Diversity & Inclusion
DEI / Internet Essentials

Comcast rolls out accessibility service ASL Now

"We want to address and break down the barriers to broadband adoption that are unique to this population," said Comcast's David Cohen. "That starts by being able to speak with customers in their native language.”

Comcast. (Jeff Fusco/AP Images for Comcast )

Telecomms giant Comcast just announced that in collaboration with Connect Direct, a subsidiary of Communication Service for the Deaf (CSD), it’s launching ASL Now, an American Sign Language support services program for customers with hearing loss.

Comcast announced the expansion of its accessibility services at the Pennsylvania School for the Deaf Tuesday morning, where it donated a computer lab and gave 90 students tablets and six months of internet service through its Internet Essentials program.

The partnership is an expanded effort to make internet usage more accessible for folks with disabilities.

“By partnering with Communication Service for the Deaf-Connect Direct and working with the deaf community, we want to address and break down the barriers to broadband adoption that are unique to this population,” said Comcast’s SEVP and chief diversity officer, David Cohen. “That starts by being able to speak with customers in their native language.”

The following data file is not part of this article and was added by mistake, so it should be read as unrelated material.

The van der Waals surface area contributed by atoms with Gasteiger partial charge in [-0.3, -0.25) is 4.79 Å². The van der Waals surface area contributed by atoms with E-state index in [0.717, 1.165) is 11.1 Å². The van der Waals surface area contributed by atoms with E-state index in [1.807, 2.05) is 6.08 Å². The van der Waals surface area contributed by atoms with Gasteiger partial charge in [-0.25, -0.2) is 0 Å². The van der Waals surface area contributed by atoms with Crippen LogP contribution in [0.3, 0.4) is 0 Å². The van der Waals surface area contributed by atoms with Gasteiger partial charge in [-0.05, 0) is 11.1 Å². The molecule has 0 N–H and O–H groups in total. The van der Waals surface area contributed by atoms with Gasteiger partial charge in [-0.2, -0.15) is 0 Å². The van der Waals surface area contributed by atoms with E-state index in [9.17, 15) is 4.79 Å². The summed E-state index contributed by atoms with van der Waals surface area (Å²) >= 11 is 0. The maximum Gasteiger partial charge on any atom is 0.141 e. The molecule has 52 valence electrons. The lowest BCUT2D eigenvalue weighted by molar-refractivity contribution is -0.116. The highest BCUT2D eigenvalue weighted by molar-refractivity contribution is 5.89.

Comcast’s accessibility site now brings customers an ASL chat function, the ability to order materials in Braille and large print and watch about 50 internet safety and digital literacy videos with closed captioning. The site also operates with assistive technology like screen reader software.

“We are especially happy to partner with Comcast on this initiative, which represents a significant leap forward in broadening the reach of services available in ASL and creating more avenues for fuller participation of deaf people in society,” said CSD CEO Christopher Soukup.

Earlier this year, Comcast announced another addition to its Internet Essentials program when it gave a grant to the American Association for People with Disabilities to create and deliver digital literacy training programs that address the digital needs of residents within the low-income disability community. In June, it also rolled out Xfinity X1 eye tracking, which allows people with physical disabilities to use their eyes to change the channel, set a recording or search for shows.

Also on Tuesday, Comcast announced the grand opening of a computer lab at the Nationalities Services Center, a nonprofit serving immigrants and refugees in the area.

Funded in part by a Comcast Foundation grant, the lab will become part of the City of Philadelphia’s KEYSPOT network of public, private, and nonprofit organizations that provide technology, training, and other opportunities through community-based computing labs. The corporation also gifted 75 clients with laptops and six months of internet service.

Companies: Comcast

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